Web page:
Herein is a prayer lesson. Give God a reason to say yes to your prayer requests. Remind God (and yourself) of his promises and his purpose. Align yourself with God, his promises, and his purpose. Seek his highest and best not only for yourself but for everyone else as well.
There is so much more good content in this chapter. Do make time to read it.
God told Moses to start leading in the direction from which they had come. Some people decided, however, that delayed obedience was as good as immediate obedience and launched out in the direction the Twelve Explorers had come from with the nice big cluster of grapes.
Moses warned them:
42 Do not go up, because the LORD is not with you. You will be defeated by your enemies, 43 for the Amalekites and the Canaanites will face you there.
Because you have turned away from the LORD, he will not be with you and you will fall by the sword.”
Can you predict what happened next? Verses 44 and 45 tell us of their great failure. Where God does not guide, God does not provide.
Here are straightforward lessons for people like us.
1. Where God guides, God provides.
2. Immediate obedience leads to success.
3. Delayed obedience is disobedience.
4. Do not go where God is not.
Moses discovered early on how doing God’s will his way is not what God means when he calls us to obey. See Exodus 2:11 and following for the rest of the story. Doing God’s will our way is one sure way to fail. Missing God’s opportune moment is another way to fail.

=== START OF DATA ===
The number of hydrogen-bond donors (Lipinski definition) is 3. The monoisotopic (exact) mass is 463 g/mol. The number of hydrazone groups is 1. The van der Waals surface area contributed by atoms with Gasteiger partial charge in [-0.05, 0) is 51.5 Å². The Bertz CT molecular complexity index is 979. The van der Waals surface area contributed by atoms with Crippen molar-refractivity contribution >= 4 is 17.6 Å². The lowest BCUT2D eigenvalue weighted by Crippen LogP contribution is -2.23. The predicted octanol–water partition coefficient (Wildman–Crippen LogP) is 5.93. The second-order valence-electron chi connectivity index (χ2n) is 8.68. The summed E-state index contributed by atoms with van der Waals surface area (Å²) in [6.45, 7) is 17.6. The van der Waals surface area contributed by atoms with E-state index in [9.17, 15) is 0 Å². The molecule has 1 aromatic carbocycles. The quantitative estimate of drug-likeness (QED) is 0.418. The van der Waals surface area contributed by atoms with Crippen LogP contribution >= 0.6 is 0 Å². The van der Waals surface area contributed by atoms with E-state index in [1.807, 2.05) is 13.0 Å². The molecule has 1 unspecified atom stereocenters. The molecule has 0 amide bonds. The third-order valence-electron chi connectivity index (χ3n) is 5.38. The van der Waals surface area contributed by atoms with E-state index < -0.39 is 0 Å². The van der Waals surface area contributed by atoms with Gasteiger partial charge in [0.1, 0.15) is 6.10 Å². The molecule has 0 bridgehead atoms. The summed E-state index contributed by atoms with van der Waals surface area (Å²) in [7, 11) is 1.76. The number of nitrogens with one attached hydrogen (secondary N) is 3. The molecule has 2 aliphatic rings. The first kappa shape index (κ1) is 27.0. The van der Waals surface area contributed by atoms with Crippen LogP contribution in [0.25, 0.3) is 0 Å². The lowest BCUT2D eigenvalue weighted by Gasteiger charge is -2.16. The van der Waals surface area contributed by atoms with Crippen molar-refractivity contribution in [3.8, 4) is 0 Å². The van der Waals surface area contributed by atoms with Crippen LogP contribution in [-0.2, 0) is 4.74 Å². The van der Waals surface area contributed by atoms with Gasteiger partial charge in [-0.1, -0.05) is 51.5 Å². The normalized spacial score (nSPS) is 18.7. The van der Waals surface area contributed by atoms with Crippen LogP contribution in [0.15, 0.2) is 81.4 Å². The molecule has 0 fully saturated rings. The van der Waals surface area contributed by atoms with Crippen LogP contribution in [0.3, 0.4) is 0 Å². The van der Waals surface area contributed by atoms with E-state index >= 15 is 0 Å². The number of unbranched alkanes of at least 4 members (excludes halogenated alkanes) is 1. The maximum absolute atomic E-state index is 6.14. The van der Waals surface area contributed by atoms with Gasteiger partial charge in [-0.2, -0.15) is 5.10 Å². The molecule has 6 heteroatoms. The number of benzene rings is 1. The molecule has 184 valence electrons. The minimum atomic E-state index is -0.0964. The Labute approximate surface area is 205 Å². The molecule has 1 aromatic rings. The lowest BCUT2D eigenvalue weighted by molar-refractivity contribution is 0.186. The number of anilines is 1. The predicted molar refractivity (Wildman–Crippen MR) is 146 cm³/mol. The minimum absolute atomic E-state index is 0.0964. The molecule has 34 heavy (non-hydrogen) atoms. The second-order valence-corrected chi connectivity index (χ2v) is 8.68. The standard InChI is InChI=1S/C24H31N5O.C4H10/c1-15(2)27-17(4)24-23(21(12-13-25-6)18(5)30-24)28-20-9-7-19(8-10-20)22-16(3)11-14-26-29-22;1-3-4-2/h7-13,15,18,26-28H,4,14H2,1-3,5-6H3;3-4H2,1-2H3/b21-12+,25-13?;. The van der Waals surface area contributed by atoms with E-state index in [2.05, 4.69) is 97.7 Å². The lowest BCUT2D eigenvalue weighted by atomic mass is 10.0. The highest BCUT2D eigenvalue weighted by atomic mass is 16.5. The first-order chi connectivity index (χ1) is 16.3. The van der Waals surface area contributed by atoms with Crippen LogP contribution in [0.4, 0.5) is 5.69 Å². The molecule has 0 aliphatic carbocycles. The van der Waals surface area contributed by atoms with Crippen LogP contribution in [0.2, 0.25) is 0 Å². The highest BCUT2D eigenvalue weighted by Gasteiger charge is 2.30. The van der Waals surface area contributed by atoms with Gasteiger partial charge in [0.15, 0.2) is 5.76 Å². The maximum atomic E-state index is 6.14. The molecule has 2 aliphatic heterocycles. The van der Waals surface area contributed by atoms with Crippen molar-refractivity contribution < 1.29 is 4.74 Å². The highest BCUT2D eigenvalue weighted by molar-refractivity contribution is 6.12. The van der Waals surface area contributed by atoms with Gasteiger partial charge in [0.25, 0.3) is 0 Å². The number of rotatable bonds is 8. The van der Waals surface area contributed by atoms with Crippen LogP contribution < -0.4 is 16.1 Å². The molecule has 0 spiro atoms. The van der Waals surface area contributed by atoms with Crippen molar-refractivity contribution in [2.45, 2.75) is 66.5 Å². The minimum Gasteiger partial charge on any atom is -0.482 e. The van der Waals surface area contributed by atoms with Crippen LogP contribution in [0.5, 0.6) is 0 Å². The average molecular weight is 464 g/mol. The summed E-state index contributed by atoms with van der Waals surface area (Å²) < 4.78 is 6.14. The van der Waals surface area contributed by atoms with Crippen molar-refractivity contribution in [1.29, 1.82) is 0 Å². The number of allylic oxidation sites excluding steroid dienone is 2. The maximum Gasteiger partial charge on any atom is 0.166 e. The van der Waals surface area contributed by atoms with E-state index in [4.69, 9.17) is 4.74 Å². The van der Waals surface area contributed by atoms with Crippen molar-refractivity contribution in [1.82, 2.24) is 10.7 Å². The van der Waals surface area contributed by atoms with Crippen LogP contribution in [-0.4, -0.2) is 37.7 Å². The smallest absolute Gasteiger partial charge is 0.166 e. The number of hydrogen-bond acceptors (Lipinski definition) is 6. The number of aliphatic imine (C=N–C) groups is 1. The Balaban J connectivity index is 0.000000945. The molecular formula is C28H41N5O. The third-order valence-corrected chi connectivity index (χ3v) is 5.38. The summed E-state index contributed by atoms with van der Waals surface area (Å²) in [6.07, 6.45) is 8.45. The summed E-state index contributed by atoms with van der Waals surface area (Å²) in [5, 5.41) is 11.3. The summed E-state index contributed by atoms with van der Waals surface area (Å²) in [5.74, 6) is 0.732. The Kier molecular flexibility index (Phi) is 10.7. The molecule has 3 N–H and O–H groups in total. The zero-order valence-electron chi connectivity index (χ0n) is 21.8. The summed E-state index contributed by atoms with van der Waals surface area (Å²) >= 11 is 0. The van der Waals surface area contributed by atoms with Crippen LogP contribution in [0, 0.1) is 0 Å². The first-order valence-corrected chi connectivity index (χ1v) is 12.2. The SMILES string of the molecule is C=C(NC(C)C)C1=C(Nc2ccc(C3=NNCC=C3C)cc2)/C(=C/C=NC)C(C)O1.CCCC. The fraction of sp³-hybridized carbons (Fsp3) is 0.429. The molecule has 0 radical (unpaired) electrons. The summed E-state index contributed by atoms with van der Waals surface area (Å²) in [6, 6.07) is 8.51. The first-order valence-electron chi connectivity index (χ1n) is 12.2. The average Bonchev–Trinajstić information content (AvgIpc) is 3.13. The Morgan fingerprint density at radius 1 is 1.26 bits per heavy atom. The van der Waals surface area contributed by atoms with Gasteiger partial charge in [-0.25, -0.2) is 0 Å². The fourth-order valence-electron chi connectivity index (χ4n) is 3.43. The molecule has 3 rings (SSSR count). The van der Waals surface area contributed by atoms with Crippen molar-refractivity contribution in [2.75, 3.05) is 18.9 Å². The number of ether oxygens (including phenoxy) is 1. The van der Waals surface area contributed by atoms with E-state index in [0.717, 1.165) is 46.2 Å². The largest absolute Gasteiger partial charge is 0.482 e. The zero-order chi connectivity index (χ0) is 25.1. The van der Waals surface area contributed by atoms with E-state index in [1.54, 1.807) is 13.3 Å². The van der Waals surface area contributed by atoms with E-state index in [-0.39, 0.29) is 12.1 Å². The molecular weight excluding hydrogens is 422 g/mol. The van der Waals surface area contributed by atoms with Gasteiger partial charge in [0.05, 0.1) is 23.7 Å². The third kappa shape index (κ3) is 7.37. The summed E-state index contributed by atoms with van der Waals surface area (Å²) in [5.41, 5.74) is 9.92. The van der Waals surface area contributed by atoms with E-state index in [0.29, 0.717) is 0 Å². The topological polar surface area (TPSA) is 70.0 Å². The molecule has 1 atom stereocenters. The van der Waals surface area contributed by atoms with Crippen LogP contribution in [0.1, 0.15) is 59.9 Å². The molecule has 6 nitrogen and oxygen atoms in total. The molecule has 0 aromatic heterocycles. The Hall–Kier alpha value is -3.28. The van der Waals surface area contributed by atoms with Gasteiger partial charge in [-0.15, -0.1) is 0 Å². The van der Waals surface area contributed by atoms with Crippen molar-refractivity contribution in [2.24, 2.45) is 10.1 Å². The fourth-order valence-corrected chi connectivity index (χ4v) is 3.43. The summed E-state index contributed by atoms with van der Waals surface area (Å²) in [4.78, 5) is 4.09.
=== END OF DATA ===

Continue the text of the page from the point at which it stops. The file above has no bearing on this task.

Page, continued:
God said, “Go.”
The people said, “No.”
The people said, “Okay, we’ll go.”
God said, “Not now, no.”
Maybe today you and I have not learned how to fail. Maybe we are already pretty good at that. Remedial lessons are unnecessary. Maybe, however, we have learned how to diagnose our failures and have discovered how to prevent them as we move forward more intelligently.
Our greatest success,
the only success worth knowing,
is when we say yes
to where God is going.
We have hereby learned how to succeed in life.
I will go wherever God guides.
Our Father, in the words of one of the great hymns of our faith, Lead On, O King Eternal! Amen.
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Deuteronomy 6:4-9 “Listen, Israel: The Lord our God, the Lord is one. Love the Lord your God with all your heart, with all your soul, and with all your strength. These words that I am giving you today are to be in your heart. Repeat them to your children. Talk about them when you sit in your house and when you walk along the road, when you lie down and when you get up. Bind them as a sign on your hand and let them be a symbol on your forehead. Write them on the doorposts of your house and on your city gates.“
Deuteronomy 1:2, 3 It is an eleven-day journey from Horeb to Kadesh-barnea by way of Mount Seir. In the fortieth year, in the eleventh month, on the first of the month, Moses told the Israelites everything the Lord had commanded him to say to them.
Psalm 52:8, 9 ”But I am like a flourishing olive tree in the house of God; I trust in God’s faithful love forever and ever. I will praise you forever for what you have done. In the presence of your faithful people, I will put my hope in your name, for it is good.“